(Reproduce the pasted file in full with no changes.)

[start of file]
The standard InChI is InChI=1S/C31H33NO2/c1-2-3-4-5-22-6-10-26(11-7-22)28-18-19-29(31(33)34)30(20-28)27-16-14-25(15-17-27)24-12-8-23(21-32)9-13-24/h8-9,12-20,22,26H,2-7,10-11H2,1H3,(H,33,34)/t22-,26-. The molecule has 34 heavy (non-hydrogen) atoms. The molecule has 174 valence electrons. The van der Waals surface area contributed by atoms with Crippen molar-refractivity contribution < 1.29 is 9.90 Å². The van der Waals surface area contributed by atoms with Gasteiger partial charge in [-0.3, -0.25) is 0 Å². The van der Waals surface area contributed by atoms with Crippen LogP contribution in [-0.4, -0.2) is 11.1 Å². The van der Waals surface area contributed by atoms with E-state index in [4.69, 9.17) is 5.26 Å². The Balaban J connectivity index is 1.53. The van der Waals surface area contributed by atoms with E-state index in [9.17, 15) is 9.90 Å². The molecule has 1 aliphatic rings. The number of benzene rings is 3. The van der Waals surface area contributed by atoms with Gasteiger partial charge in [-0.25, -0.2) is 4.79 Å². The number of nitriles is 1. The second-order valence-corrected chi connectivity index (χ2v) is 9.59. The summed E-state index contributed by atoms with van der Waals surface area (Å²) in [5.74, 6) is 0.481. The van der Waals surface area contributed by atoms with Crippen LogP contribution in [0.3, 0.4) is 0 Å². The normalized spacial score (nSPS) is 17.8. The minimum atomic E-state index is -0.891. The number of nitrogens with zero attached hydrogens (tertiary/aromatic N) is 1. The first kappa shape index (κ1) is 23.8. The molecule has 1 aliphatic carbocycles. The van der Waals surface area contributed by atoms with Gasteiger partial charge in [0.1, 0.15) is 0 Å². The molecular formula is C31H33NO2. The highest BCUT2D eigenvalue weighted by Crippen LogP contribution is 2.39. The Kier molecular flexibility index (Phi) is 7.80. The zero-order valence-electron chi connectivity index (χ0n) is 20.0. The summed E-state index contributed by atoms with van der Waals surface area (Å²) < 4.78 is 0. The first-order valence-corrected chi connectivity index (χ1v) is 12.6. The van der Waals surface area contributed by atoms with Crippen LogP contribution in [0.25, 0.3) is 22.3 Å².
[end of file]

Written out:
The standard InChI is InChI=1S/C31H33NO2/c1-2-3-4-5-22-6-10-26(11-7-22)28-18-19-29(31(33)34)30(20-28)27-16-14-25(15-17-27)24-12-8-23(21-32)9-13-24/h8-9,12-20,22,26H,2-7,10-11H2,1H3,(H,33,34)/t22-,26-. The molecule has 34 heavy (non-hydrogen) atoms. The molecule has 174 valence electrons. The van der Waals surface area contributed by atoms with Crippen molar-refractivity contribution < 1.29 is 9.90 Å². The van der Waals surface area contributed by atoms with Gasteiger partial charge in [-0.3, -0.25) is 0 Å². The van der Waals surface area contributed by atoms with Crippen LogP contribution in [-0.4, -0.2) is 11.1 Å². The van der Waals surface area contributed by atoms with E-state index in [4.69, 9.17) is 5.26 Å². The Balaban J connectivity index is 1.53. The van der Waals surface area contributed by atoms with E-state index in [9.17, 15) is 9.90 Å². The molecule has 1 aliphatic rings. The number of benzene rings is 3. The van der Waals surface area contributed by atoms with Gasteiger partial charge in [-0.25, -0.2) is 4.79 Å². The number of nitriles is 1. The second-order valence-corrected chi connectivity index (χ2v) is 9.59. The summed E-state index contributed by atoms with van der Waals surface area (Å²) in [5.74, 6) is 0.481. The van der Waals surface area contributed by atoms with Crippen LogP contribution in [0.3, 0.4) is 0 Å². The normalized spacial score (nSPS) is 17.8. The minimum atomic E-state index is -0.891. The number of nitrogens with zero attached hydrogens (tertiary/aromatic N) is 1. The first kappa shape index (κ1) is 23.8. The molecule has 1 aliphatic carbocycles. The van der Waals surface area contributed by atoms with Gasteiger partial charge in [0.1, 0.15) is 0 Å². The molecular formula is C31H33NO2. The highest BCUT2D eigenvalue weighted by Crippen LogP contribution is 2.39. The Kier molecular flexibility index (Phi) is 7.80. The zero-order valence-electron chi connectivity index (χ0n) is 20.0. The summed E-state index contributed by atoms with van der Waals surface area (Å²) < 4.78 is 0. The first-order valence-corrected chi connectivity index (χ1v) is 12.6. The van der Waals surface area contributed by atoms with Crippen LogP contribution in [0.25, 0.3) is 22.3 Å².